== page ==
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Since almost everything we do is a stepping stone to enable something higher-level, something with more significance than what we’re working on at any given moment, its elegance should be appreciated and then it should almost disappear. If you’re having to pay attention to the tool – the screen, the verbiage, the lower-level API routine, even a door handle – then that’s attention that you (or your target audience) will be unable to bring to the problem you’re actually trying to solve.

When developing, don’t strive for optimization, strive for simple understandability. Follow standards. Use existing systems wherever possible. Its very tempting to look ahead and see, “Aha, this will become more complicated in the future so I’ll start fixing that problem now.” The trouble is that there are any number of things that can happen between now and then – the feature may be removed, usage patterns may change, computers may become fast enough that the simple, understandable metaphor (which may be wildly inefficient) is still thoroughly fast enough… whereas once something is more complicated, it will add burdens every time you touch it.

This should go beyond buzzwords like lean or agile – if you continually strive to simplify you’ll be able to reduce code complexity (and with it cost, risk, and future maintenance burdens). Here’s one counter-intuitive example:

Let’s say that you’re working on a new module. 98% of the time the path through the system will be very clean. One time out of fifty, however, you’ve got to take care of a range of exceptional conditions – either conditional processing, more checking, or something else.

Your first reaction should be to see if the 1/50 path can be eliminated. If that’s a reasonable trade-off, even if it means losing one or two customers, it may be worth it. Let’s assume that this is not an option. The goal of many developers will be to create two clean paths through the system – one “easy path” and one “complex path”. This will allow most of the traffic to go down a very well understood (and easily tested) path, with the exceptional conditions being handled in a more complicated one.

Unfortunately, the real-world result here will be that while the simple path is likely to be well understood and maintainable, the complex path will lag behind. Inexperienced developers may add features of fix issues in the simple path only, and these may not be discovered until you’ve released product. Even though these issues will only impact a small number of users, we’ve already stated that ignoring them isn’t a viable option.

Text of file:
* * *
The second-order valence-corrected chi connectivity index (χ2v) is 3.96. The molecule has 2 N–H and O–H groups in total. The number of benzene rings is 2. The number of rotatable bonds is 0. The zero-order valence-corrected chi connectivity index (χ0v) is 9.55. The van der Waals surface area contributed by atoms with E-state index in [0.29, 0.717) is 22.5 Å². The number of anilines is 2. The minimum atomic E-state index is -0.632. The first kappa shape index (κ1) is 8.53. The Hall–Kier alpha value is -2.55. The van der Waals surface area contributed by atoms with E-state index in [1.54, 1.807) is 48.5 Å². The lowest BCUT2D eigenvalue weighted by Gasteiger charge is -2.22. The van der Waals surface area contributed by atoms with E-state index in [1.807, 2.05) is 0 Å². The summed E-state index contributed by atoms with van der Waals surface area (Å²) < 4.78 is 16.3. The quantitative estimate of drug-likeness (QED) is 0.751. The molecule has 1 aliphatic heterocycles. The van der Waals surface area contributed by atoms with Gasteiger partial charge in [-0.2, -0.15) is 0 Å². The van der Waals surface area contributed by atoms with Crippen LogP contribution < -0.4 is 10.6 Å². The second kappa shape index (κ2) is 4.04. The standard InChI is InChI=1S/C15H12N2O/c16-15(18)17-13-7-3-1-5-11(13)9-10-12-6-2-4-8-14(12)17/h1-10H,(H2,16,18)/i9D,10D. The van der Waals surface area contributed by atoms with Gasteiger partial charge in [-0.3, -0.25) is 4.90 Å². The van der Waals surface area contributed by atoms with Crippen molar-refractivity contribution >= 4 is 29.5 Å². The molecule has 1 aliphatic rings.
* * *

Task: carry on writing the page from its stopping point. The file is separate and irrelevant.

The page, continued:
Here’s a phrase to remember: no special cases. If you need more complex checks for a few users, figure out a clean way to make them for all users. The “common” code path may be more complex, but by removing a branch you’ll actually have a much better chance of making the overall system clean and consistent. Anything you add to the system will need to work with and be coded into the complex path anyway, so adding a new “simple” path actually increases your overall complexity – the very thing you were hoping to avoid.

When you are adding those extra checks (or whatever), also try to describe them in terms of specific business need rather than, for example, account type. If your commercial customers need a check that your personal ones don’t, is it truly because they’re commercial or is it because they might have over 10 users? By using the true business-logic checks rather than artificial ones, you’ll tend to produce code that’s more efficient and future-proof. You also won’t find yourself with “unpopular” not-very-well-supported code branches.

True simplicity, not surface simplicity: that’s the goal.